### Abstract

Networks are useful representations for analyzing and modeling real-world complex systems. They are often both scale-free and dense: their degree distribution follows a power-law and their average degree grows over time. So far, it has been argued that producing such networks is difficult without externally imposing a suitable cutoff for the scale-free regime. Here, we propose a new growing network model that produces dense scale-free networks with dynamically generated cutoffs. The link formation rule is based on a weak form of preferential attachment depending only on order relations between the degrees of nodes. By this mechanism, our model yields scale-free networks whose scaling exponents can take arbitrary values greater than 1. In particular, the resulting networks are dense when scaling exponents are 2 or less. We analytically study network properties such as the degree distribution, the degree correlation function, and the local clustering coefficient. All analytical calculations are in good agreement with numerical simulations. These results show that both sparse and dense scale-free networks can emerge through the same self-organizing process.

Original language | English |
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Article number | 4130 |

Journal | Scientific reports |

Volume | 9 |

Issue number | 1 |

DOIs | |

Publication status | Published - 2019 Dec 1 |

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### ASJC Scopus subject areas

- General

### Cite this

**Ordinal Preferential Attachment : A Self-Organizing Principle Generating Dense Scale-Free Networks.** / Haruna, Taichi; Gunji, Yukio.

Research output: Contribution to journal › Article

*Scientific reports*, vol. 9, no. 1, 4130. https://doi.org/10.1038/s41598-019-40716-1

}

TY - JOUR

T1 - Ordinal Preferential Attachment

T2 - A Self-Organizing Principle Generating Dense Scale-Free Networks

AU - Haruna, Taichi

AU - Gunji, Yukio

PY - 2019/12/1

Y1 - 2019/12/1

N2 - Networks are useful representations for analyzing and modeling real-world complex systems. They are often both scale-free and dense: their degree distribution follows a power-law and their average degree grows over time. So far, it has been argued that producing such networks is difficult without externally imposing a suitable cutoff for the scale-free regime. Here, we propose a new growing network model that produces dense scale-free networks with dynamically generated cutoffs. The link formation rule is based on a weak form of preferential attachment depending only on order relations between the degrees of nodes. By this mechanism, our model yields scale-free networks whose scaling exponents can take arbitrary values greater than 1. In particular, the resulting networks are dense when scaling exponents are 2 or less. We analytically study network properties such as the degree distribution, the degree correlation function, and the local clustering coefficient. All analytical calculations are in good agreement with numerical simulations. These results show that both sparse and dense scale-free networks can emerge through the same self-organizing process.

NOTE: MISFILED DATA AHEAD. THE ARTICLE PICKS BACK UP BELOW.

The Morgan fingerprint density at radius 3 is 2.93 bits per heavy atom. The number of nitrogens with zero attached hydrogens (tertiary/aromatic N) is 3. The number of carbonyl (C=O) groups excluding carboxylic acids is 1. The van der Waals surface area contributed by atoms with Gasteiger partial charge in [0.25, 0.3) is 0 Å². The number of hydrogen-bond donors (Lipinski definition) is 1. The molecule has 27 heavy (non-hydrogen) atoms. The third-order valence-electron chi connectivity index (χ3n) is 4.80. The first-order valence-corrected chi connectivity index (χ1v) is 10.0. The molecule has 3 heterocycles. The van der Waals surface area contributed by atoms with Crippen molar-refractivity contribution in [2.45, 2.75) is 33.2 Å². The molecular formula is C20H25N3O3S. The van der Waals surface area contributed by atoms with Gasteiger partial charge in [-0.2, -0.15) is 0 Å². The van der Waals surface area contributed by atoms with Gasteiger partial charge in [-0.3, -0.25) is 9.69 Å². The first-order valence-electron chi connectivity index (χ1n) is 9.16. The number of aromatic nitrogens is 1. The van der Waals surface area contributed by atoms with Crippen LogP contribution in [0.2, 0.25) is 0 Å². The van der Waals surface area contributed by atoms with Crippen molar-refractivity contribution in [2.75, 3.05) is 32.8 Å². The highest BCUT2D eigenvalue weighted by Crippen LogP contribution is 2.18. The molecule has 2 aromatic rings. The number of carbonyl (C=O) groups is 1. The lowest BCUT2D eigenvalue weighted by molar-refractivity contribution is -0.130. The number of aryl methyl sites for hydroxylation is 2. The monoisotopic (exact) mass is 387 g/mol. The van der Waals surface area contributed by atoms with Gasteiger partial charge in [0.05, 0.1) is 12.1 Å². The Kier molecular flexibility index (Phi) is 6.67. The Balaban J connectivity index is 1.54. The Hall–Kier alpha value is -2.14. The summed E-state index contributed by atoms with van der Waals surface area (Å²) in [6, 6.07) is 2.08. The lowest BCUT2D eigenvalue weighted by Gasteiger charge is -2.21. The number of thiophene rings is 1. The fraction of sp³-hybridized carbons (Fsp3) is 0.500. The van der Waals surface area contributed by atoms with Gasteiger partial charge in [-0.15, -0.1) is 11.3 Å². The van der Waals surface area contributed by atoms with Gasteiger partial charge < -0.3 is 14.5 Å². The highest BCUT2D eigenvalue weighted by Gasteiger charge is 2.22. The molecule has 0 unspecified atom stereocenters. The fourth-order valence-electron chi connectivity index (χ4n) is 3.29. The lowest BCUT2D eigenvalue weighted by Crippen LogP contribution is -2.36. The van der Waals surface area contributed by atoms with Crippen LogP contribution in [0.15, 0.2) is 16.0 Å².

AB - Networks are useful representations for analyzing and modeling real-world complex systems. They are often both scale-free and dense: their degree distribution follows a power-law and their average degree grows over time. So far, it has been argued that producing such networks is difficult without externally imposing a suitable cutoff for the scale-free regime. Here, we propose a new growing network model that produces dense scale-free networks with dynamically generated cutoffs. The link formation rule is based on a weak form of preferential attachment depending only on order relations between the degrees of nodes. By this mechanism, our model yields scale-free networks whose scaling exponents can take arbitrary values greater than 1. In particular, the resulting networks are dense when scaling exponents are 2 or less. We analytically study network properties such as the degree distribution, the degree correlation function, and the local clustering coefficient. All analytical calculations are in good agreement with numerical simulations. These results show that both sparse and dense scale-free networks can emerge through the same self-organizing process.

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U2 - 10.1038/s41598-019-40716-1

DO - 10.1038/s41598-019-40716-1

M3 - Article

VL - 9

JO - Scientific Reports

JF - Scientific Reports

SN - 2045-2322

IS - 1

M1 - 4130

ER -